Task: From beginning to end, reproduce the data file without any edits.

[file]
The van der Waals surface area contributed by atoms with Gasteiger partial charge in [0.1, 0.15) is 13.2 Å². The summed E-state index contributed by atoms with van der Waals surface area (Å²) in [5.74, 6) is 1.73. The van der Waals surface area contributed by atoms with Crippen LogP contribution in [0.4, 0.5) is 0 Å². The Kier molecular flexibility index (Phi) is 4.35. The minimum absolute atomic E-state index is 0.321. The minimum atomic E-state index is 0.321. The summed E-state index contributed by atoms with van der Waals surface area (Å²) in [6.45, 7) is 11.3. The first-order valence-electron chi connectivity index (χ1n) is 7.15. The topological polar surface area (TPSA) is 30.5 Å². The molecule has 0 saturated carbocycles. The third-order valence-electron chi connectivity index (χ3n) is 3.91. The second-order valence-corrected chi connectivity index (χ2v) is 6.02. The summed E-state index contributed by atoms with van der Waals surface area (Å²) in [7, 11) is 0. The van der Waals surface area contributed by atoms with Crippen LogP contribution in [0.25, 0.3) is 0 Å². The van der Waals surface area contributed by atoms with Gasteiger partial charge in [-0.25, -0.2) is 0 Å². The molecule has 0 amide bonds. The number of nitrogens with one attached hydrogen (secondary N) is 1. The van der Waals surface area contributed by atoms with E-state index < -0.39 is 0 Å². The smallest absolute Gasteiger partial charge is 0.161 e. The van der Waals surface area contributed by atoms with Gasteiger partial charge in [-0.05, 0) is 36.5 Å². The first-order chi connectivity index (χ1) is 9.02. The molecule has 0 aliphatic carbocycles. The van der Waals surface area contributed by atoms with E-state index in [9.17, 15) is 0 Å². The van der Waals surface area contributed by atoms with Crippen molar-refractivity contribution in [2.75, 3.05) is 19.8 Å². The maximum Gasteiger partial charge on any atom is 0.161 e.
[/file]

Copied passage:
The van der Waals surface area contributed by atoms with Gasteiger partial charge in [0.1, 0.15) is 13.2 Å². The summed E-state index contributed by atoms with van der Waals surface area (Å²) in [5.74, 6) is 1.73. The van der Waals surface area contributed by atoms with Crippen LogP contribution in [0.4, 0.5) is 0 Å². The Kier molecular flexibility index (Phi) is 4.35. The minimum absolute atomic E-state index is 0.321. The minimum atomic E-state index is 0.321. The summed E-state index contributed by atoms with van der Waals surface area (Å²) in [6.45, 7) is 11.3. The first-order valence-electron chi connectivity index (χ1n) is 7.15. The topological polar surface area (TPSA) is 30.5 Å². The molecule has 0 saturated carbocycles. The third-order valence-electron chi connectivity index (χ3n) is 3.91. The second-order valence-corrected chi connectivity index (χ2v) is 6.02. The summed E-state index contributed by atoms with van der Waals surface area (Å²) in [7, 11) is 0. The van der Waals surface area contributed by atoms with Crippen LogP contribution in [0.25, 0.3) is 0 Å². The van der Waals surface area contributed by atoms with Gasteiger partial charge in [-0.25, -0.2) is 0 Å². The molecule has 0 amide bonds. The number of nitrogens with one attached hydrogen (secondary N) is 1. The van der Waals surface area contributed by atoms with E-state index < -0.39 is 0 Å². The smallest absolute Gasteiger partial charge is 0.161 e. The van der Waals surface area contributed by atoms with Gasteiger partial charge in [-0.05, 0) is 36.5 Å². The first-order chi connectivity index (χ1) is 9.02. The molecule has 0 aliphatic carbocycles. The van der Waals surface area contributed by atoms with E-state index in [9.17, 15) is 0 Å². The van der Waals surface area contributed by atoms with Crippen molar-refractivity contribution in [2.75, 3.05) is 19.8 Å². The maximum Gasteiger partial charge on any atom is 0.161 e.